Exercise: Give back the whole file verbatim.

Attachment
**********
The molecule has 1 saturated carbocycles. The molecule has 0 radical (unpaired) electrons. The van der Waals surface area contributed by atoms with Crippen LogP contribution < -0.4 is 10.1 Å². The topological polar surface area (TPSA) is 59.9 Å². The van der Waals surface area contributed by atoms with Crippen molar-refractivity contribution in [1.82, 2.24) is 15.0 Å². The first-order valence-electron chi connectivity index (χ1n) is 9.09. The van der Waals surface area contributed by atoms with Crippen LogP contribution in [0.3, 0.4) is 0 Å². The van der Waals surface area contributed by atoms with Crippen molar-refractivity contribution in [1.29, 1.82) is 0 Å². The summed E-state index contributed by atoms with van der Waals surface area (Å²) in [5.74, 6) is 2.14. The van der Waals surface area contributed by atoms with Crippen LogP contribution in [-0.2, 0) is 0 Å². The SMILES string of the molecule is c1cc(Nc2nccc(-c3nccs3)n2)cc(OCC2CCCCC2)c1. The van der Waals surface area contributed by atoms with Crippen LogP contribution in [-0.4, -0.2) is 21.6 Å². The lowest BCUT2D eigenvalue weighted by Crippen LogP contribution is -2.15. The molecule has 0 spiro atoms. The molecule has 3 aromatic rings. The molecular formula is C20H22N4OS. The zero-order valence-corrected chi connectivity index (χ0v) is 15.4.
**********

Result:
The molecule has 1 saturated carbocycles. The molecule has 0 radical (unpaired) electrons. The van der Waals surface area contributed by atoms with Crippen LogP contribution < -0.4 is 10.1 Å². The topological polar surface area (TPSA) is 59.9 Å². The van der Waals surface area contributed by atoms with Crippen molar-refractivity contribution in [1.82, 2.24) is 15.0 Å². The first-order valence-electron chi connectivity index (χ1n) is 9.09. The van der Waals surface area contributed by atoms with Crippen LogP contribution in [0.3, 0.4) is 0 Å². The van der Waals surface area contributed by atoms with Crippen molar-refractivity contribution in [1.29, 1.82) is 0 Å². The summed E-state index contributed by atoms with van der Waals surface area (Å²) in [5.74, 6) is 2.14. The van der Waals surface area contributed by atoms with Crippen LogP contribution in [-0.2, 0) is 0 Å². The SMILES string of the molecule is c1cc(Nc2nccc(-c3nccs3)n2)cc(OCC2CCCCC2)c1. The van der Waals surface area contributed by atoms with Crippen LogP contribution in [-0.4, -0.2) is 21.6 Å². The lowest BCUT2D eigenvalue weighted by Crippen LogP contribution is -2.15. The molecule has 0 spiro atoms. The molecule has 3 aromatic rings. The molecular formula is C20H22N4OS. The zero-order valence-corrected chi connectivity index (χ0v) is 15.4.